In Bury St, Edmonton

Near Jack Straw’s Castle, Hampstead Heath

In Green St, Enfield Highway

Near Palmer’s Green, Edmonton

Near Ranelagh, Chelsea

In Green St, Enfield Highway

At Ponder’s End, Near Enfield

On Merrow Common, Surrey

At Cobham, Surrey – in the hop gardens

Near Bull’s Cross, Enfield

In Bury St, Edmonton

On Millbank, Westminster

Near Edmonton Church

Near Chelsea Bridge

In Green St, Enfield Highway

Lady Plomer’s Place on the summit of Hawke’s Bill Wood, Epping Forest

You may also like to take a look at these other works by John Thomas Smith

John Thomas Smith’s Ancient Topography of London

John Thomas Smith’s Antiquities of London

John Thomas Smith’s Vagabondiana

John Thomas Smith’s Vagabondiana II

John Thomas Smith’s Vagabondiana III

John Thomas Smith’s Remarkable Beggars

8 Responses leave one →
  1. JohnB permalink
    September 29, 2018

    Totally absorbing. Great fun to draw I’m sure, but some of these would not have been such fun to live in! And how London used to gobble up England. It’s still trying.

  2. Jill Wilson permalink
    September 29, 2018

    Great etchings – beautifully observed and rendered! I found the drawings of Chelsea and Millbank particularly interesting when you consider what it there now. I also agree about the faux cottage style of a lot of suburbs, and wonder how much the horrors of the First World War made people yearn for this rural fantasy?

  3. John Barrett permalink
    September 29, 2018

    GA beautiful illustrations shown here today. The poet John Wooderidge lived in one Clandon cottage I expect lots of poems were written here. Poet John, Poetry Soc Bristol

  4. Helen Breen permalink
    September 29, 2018

    Greetings from Boston,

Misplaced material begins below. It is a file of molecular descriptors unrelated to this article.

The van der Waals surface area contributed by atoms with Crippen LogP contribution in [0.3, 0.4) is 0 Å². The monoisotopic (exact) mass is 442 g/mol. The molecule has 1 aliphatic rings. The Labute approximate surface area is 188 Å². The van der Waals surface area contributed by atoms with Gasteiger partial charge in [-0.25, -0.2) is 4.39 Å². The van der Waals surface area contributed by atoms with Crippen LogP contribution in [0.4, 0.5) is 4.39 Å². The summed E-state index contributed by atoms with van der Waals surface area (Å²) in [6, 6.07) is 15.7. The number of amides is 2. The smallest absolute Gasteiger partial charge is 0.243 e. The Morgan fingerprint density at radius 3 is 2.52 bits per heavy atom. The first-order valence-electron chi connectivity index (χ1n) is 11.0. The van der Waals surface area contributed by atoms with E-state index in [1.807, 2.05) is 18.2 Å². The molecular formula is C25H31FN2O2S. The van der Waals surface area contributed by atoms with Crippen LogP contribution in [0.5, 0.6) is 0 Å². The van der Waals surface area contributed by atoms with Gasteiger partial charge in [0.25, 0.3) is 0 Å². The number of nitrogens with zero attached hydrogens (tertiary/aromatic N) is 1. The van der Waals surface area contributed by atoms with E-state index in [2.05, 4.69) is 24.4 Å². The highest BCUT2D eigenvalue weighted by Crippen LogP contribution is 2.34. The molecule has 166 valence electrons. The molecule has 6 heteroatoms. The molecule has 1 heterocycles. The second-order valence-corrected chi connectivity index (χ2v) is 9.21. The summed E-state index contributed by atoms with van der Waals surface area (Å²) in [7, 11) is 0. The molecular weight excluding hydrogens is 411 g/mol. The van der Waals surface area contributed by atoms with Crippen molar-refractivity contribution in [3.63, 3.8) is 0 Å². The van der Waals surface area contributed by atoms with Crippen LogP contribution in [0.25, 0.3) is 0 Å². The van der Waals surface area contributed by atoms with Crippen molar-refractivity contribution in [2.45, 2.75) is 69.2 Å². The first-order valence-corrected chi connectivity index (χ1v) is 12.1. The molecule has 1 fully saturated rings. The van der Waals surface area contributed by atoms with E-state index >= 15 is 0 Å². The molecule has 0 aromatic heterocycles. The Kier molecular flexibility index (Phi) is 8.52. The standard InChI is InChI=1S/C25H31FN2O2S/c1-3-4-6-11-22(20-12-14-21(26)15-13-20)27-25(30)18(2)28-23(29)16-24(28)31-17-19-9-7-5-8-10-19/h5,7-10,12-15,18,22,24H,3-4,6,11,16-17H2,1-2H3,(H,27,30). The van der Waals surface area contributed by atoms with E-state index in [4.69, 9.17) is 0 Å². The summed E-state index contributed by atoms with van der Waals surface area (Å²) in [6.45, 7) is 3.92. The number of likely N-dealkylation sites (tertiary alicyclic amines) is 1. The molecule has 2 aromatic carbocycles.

GA, what a charming collection of rural cottages in John Thomas Smith’s book. So many seem to become part of the surrounding vegetation.

    The first one “Near Battlebridge, Middlesex” reminds me of Silas Marner’s cottage just before the Industrial Revolution.

  5. Elizabeth Olson permalink
    September 29, 2018

    Love these etchings! Firm romantics, we’ve been living in a English cottage facsimile on Galiano Island for the past four years – chopping wood, tending the honeysuckle and roses and wearing lots of cardigans most of the year. That’s me in the last photo, sitting outside our front door watching the robins!

  6. gkbowood permalink
    September 29, 2018

    I liked the Hop Cottage but in a good downpour all the rainwater would funnel right into her front door! In fact, some of these homes seem like they would disintegrate with a good rain. I wonder what the inhabitants did to keep dry?

  7. September 29, 2018

    Just shows that for many people the good old days had certain limitations

  8. Peter Holford permalink
    September 30, 2018

    Lovely to look at and great to live in provided the weather is like Summer 2018. But if it was Summer 2017 – bloody awful. I’m also certain that this style of building didn’t transfer to the Pennines where I now live.